Encyclopedia of Espionage, Intelligence and Security by K. Lee Lerner and Brenda Wilmoth Lerner (E-Book)

Provides a comprehensive, subject specific guide to the history, uses, scientific principles, and technologies of espionage, intelligence, and security, with special emphasis placed on the current ethical, legal, and social issues surrounding this very topical subject.

Of the approximately 800 to 850 articles in this set, I have reviewed nearly forty entries across a range of subtopics. Although I find the A-Z format to be cumbersome when attempting to link information related to a particular topic, the overall organization is logical and friendly to the average reader. The photos and article content make the set as readable as many single topic books. It is hard to turn the page without finding interesting or valuable reading on a topic recently in the news.

The set is at its best when tackling science and technology related topics. Written and edited by scientists and teachers for the general public, the articles often take the space to explain fundamental science concepts and how they relate to emerging security related technologies. The science articles are first-rate and show consistent effort to make tough and complex topics understandable.

The books set a modest goal of portraying the impact of modern science and technology on security issues, but the editors and writers achieve more by including interesting short articles on historical topics that also emphasize the impact of the science and technology on the history of espionage and intelligence. The selection of articles shows a crafted regard not to tread the well-worn path of prior books on spycraft, and the omissions allow the authors to explore fresh angles to old stories. While the political and historical articles often seem condensed, and in places oversimplified, they add readability, usefulness, and context to the more technical articles.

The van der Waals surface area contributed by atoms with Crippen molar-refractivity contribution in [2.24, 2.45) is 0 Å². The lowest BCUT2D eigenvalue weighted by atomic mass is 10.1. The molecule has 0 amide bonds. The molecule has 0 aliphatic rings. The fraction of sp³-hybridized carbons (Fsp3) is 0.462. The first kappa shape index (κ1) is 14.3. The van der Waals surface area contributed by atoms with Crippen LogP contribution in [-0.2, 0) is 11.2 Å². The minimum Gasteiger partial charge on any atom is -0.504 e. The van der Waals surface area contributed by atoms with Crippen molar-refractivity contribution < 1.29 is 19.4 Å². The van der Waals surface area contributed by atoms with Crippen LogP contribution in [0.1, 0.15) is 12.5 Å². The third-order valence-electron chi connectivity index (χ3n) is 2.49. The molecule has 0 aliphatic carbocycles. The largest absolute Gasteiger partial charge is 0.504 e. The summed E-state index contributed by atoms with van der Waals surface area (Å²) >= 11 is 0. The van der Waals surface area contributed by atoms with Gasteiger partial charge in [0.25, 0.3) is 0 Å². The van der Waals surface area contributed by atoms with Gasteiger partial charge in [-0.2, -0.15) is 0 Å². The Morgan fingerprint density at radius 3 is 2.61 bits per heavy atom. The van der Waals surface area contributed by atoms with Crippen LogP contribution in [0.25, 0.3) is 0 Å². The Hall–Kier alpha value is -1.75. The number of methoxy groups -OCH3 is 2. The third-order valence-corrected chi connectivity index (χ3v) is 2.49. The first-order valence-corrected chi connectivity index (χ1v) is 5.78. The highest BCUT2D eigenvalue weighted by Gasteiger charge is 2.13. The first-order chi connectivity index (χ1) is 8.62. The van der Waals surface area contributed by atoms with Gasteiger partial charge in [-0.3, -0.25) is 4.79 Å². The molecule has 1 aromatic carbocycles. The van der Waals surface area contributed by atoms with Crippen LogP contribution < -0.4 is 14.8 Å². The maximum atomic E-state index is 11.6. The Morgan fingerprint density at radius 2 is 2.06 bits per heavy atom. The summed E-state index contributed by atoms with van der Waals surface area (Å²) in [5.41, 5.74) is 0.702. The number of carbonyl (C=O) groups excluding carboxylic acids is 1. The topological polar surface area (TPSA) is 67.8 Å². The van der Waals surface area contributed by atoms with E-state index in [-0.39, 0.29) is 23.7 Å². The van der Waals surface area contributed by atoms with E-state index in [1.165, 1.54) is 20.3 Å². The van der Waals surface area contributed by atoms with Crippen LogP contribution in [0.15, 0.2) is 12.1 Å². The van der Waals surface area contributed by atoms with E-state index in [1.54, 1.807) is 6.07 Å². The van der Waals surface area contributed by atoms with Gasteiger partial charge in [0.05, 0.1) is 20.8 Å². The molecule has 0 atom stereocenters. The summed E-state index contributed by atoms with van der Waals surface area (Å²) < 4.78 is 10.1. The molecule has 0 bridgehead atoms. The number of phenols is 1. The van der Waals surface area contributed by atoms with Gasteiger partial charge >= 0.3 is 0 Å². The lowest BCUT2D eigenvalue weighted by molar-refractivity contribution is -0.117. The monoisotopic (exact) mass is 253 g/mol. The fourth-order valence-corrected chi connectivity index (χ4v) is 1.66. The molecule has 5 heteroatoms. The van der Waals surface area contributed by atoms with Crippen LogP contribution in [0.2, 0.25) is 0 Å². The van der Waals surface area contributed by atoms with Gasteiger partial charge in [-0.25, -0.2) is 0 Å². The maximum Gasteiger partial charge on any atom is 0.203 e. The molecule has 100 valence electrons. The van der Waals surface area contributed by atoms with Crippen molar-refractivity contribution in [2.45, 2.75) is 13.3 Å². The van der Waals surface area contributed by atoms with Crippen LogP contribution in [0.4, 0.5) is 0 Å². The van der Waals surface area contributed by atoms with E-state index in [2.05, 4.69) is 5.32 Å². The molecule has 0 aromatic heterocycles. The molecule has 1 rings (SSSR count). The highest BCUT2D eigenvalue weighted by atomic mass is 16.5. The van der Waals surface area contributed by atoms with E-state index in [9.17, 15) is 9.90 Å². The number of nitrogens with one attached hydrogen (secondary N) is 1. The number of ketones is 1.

The non-science writing is utilitarian, but having the wide range of topics related to countries and organizations in one set is handy. Although certain articles may subtly convey a particular author’s bias, the overall tone of the book is decidedly balanced and fair. In fact, although apparently written before the conclusion of the recent war in Iraq, and the rise of issues related to the search for WMD stockpiles, the book exhibits an eerie insight into the complexities of the intelligence issues and failures related the current WMD controversy.

This is an excellent general resource for high school students and the general public. The books are a sound starter resource for undergraduate students. Libraries, newsrooms, and emergency planners would find this encyclopedia a worthwhile investment.

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PASSWORD: bayw.org


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